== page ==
Cats are solitary creatures by nature. But that doesn’t mean they do not love and bond with their human, feline, and canine companions. Whether it’s sadness over the loss of a feline or human friend (or a former home), cats can and do grieve. Here’s how to help a grieving cat.
My brown tabby cat Monty is very nervous and needy. He was extremely attached to my tuxedo cat, Moo. Sadly, I lost Moo at only 3 years of age due to cardiac disease. Monty went into a deep depression. Loss of appetite, withdrawal, and an obvious overall sadness. I knew Monty needed another buddy. My Exotic cat, Mink, is a loner. He gets along with everyone, but sticks to himself, so he was no comfort to Monty. I rescued another tuxedo cat at 1 year old, Mojo. It was a match made in heaven. Mojo and Monty immediately became fast friends. They are always together and sleep wrapped around each other. Monty is himself once again. Grief in cats is very real, and there are a few ways to help a grieving cat.
A grieving cat mourning other cats
I was very lucky in matching up Mojo and Monty. Cats do not always take to each other as easily, if at all. You must make a decision as best you can based on your cat’s needs and desires. Offer the grieving cat love and companionship, and make time to comfort and support them during this difficult time.
Should you get another cat friend for your grieving cat? If your cat is grieving the loss of a cat friend, you may be tempted to bring home a new buddy for her. Eventually, this may be a good idea, but in the short run, it’s best to wait until your cat is back to herself before adding a new feline friend to the family.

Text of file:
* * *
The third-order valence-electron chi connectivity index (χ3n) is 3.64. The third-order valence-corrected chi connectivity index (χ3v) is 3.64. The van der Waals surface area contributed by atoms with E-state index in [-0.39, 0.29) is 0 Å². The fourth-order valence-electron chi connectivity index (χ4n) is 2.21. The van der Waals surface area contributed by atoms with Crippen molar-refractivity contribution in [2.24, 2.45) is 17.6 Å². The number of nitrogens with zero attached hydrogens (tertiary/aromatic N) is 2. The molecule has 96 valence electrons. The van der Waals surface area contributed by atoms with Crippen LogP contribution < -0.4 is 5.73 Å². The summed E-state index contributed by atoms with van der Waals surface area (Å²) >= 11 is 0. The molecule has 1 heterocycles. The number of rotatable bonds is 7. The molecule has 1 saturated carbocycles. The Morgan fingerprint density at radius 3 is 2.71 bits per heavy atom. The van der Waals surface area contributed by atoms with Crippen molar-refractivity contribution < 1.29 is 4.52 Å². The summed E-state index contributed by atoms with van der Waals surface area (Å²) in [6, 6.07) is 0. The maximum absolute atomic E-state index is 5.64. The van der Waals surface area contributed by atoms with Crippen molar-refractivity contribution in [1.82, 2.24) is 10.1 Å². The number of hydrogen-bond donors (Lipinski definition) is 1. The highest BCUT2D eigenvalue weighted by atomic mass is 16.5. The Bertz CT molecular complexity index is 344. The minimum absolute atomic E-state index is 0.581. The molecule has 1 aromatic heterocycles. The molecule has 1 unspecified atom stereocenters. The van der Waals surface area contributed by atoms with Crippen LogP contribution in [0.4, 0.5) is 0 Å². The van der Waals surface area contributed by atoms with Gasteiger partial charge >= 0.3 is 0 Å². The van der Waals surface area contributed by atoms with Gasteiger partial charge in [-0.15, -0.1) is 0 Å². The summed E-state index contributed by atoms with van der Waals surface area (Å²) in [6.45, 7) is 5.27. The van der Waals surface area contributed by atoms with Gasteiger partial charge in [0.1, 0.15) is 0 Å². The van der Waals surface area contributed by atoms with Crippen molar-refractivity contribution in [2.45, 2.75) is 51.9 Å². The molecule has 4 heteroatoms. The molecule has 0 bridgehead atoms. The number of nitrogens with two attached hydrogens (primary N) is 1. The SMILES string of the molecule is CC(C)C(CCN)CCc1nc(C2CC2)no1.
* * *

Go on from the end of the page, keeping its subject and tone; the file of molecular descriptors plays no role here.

A grieving cat mourning the loss of a human
Re-homing a cat who has lost their human can be very traumatic. There will, of course, be a period of adjustment. The cat must adapt on its own schedule and not yours. Respect their personal space and gradually make friends and build trust with your precious new addition.
If your grieving cat is saddened by the loss of a human, be consistent in the rest of the household and with your attention to her. If you are taking in a grieving cat who is mourning over her human, give her a calm, stable environment and plenty of time to adjust to her new life. In either case, love, patience and time will help your cat get back to the business of being a happy cat. How to help Cats do grieve the loss of their cat friends, their humans and sometimes the loss of their homes, too. You may see your cat hiding more, being more withdrawn or acting depressed. Sometimes, particularly with the loss of her human, your cat may decide to stick to you like glue, afraid that you may disappear as well. While cats don’t like change in general, losing a fellow cat or dog, their favorite human or their home is a change they often don’t adapt to without some support. But we can help get them through the process by following these guidelines for helping a grieving cat.
- Keep her routine the same as usual. Too many changes in the household, on top of the grief, can cause stress, fear and even illness to your already anxious grieving cat.